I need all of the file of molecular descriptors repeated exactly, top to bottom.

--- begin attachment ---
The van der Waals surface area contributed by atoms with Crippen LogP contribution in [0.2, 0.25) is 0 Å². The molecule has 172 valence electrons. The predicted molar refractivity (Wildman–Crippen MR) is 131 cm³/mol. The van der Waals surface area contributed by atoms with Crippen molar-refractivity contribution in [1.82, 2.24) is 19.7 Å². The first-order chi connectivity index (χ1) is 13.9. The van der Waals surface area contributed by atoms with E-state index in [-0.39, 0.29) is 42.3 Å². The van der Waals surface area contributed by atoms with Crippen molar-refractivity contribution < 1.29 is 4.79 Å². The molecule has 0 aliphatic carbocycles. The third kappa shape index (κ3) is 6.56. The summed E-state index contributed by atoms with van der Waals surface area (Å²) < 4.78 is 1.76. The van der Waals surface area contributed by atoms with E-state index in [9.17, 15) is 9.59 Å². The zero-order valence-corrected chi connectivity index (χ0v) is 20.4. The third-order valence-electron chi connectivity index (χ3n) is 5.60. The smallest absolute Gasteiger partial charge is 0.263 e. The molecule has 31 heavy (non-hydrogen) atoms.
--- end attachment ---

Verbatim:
The van der Waals surface area contributed by atoms with Crippen LogP contribution in [0.2, 0.25) is 0 Å². The molecule has 172 valence electrons. The predicted molar refractivity (Wildman–Crippen MR) is 131 cm³/mol. The van der Waals surface area contributed by atoms with Crippen molar-refractivity contribution in [1.82, 2.24) is 19.7 Å². The first-order chi connectivity index (χ1) is 13.9. The van der Waals surface area contributed by atoms with E-state index in [-0.39, 0.29) is 42.3 Å². The van der Waals surface area contributed by atoms with Crippen molar-refractivity contribution < 1.29 is 4.79 Å². The molecule has 0 aliphatic carbocycles. The third kappa shape index (κ3) is 6.56. The summed E-state index contributed by atoms with van der Waals surface area (Å²) < 4.78 is 1.76. The van der Waals surface area contributed by atoms with E-state index in [9.17, 15) is 9.59 Å². The zero-order valence-corrected chi connectivity index (χ0v) is 20.4. The third-order valence-electron chi connectivity index (χ3n) is 5.60. The smallest absolute Gasteiger partial charge is 0.263 e. The molecule has 31 heavy (non-hydrogen) atoms.